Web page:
Places

Natives Only – Myths of the North Country

Myth: The North Country (and to some extent New Hampshire in general) is a place where families have lived for generations.  Everyone knows everyone and if you move there from someplace else, you will permanently be seen as the outsider or “flatlander” who doesn’t belong.

Reality: There are many families who have lived here for generations, but also many people who move to the North Country and New Hampshire from all over.  Only 44.7% of New Hampshire residents were born in New Hampshire, and nowhere in the state is there an expectation that everyone is a native.  In our own little town of Littleton, 8.1% of the population (as of the last census) was born outside of the United States in Europe, Asia or Latin America.  8.1% may not sound like much, but it is approximately 1.4 times the percentage for the state and is pretty notable for such a small little town.

In day to day life around Littleton, I have met quite a few people who were born and raised in this region.  I have also met many more from all over.  I have met people from different countries, regions and states.  The permanent residents here seem to come from all over, drawn to the mountains as if they had a magnetic pull.  Tourists are a regular sight in Littleton as well, coming from all over and speaking all different languages.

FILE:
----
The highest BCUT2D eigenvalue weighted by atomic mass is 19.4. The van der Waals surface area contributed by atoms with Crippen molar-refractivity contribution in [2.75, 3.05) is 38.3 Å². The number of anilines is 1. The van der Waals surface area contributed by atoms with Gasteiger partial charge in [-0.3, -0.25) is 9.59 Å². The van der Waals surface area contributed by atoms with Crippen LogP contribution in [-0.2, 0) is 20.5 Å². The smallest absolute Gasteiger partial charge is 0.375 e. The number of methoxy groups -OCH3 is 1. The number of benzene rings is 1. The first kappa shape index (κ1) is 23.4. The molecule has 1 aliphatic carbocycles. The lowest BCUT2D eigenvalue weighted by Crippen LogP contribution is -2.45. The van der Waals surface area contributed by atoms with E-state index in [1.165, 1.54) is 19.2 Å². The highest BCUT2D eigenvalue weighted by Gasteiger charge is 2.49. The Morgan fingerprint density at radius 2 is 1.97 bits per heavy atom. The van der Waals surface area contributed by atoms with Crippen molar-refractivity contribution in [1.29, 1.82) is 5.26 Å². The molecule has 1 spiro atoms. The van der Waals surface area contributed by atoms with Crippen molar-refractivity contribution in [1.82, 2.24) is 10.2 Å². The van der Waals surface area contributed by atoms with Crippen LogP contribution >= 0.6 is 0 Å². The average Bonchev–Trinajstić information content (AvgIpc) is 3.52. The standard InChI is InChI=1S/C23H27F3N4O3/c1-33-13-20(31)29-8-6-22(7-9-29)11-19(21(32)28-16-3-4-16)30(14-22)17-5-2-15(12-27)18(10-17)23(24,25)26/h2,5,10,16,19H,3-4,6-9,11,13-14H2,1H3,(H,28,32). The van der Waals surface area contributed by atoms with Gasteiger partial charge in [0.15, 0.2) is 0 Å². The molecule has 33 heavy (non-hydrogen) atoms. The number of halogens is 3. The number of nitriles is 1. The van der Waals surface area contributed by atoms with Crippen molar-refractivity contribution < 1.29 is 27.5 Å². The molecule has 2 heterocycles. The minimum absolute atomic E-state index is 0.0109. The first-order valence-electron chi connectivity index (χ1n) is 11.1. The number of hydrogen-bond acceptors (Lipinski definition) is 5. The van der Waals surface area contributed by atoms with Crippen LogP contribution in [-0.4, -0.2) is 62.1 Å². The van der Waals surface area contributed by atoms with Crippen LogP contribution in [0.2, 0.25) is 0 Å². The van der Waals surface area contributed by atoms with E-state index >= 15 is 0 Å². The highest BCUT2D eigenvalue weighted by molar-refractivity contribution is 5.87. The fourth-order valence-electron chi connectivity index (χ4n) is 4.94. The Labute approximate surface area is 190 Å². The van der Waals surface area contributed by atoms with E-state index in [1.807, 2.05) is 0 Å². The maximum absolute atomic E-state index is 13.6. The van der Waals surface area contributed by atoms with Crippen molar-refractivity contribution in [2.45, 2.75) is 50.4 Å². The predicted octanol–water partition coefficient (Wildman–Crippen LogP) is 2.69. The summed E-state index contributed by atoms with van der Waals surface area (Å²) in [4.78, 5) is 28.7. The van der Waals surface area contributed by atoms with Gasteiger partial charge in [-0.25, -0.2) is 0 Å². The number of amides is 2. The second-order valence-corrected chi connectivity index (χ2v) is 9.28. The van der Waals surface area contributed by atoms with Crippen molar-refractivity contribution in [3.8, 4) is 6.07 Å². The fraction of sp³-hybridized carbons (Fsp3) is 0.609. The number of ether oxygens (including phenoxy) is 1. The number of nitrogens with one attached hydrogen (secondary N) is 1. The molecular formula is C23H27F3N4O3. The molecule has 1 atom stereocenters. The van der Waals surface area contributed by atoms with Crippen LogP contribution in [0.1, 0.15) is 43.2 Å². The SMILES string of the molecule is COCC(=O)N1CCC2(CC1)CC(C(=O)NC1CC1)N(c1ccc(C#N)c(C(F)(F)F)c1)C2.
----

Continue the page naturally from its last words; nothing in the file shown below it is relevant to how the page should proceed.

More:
What I have never encountered is any sort of bias against “outsiders/flatlanders”.  Any time someone has ever asked me if I am from the region or I mention that I am new to the area, I have been greeted with friendliness and warmth. People here are interested in other areas and regions, and curious to talk about the places people come from. Telling others that I love their area so much I decided to move here has never led to a negative conversation.  People usually like talking about what a great area they live in and are often happy to share even more local information with me.

The idea that this area is hostile to outsiders is preposterous in a area made up of more people from elsewhere than born locally.  Now if we moved to the area with the sole intention of changing it rather than appreciating what it is, I might be received differently.  However, in our small Northern town, the concept of “outsiders” doesn’t seem to exist.  If you want to belong here, you do.  I may not have been born or raised in Littleton, but I am proud to call it my home.

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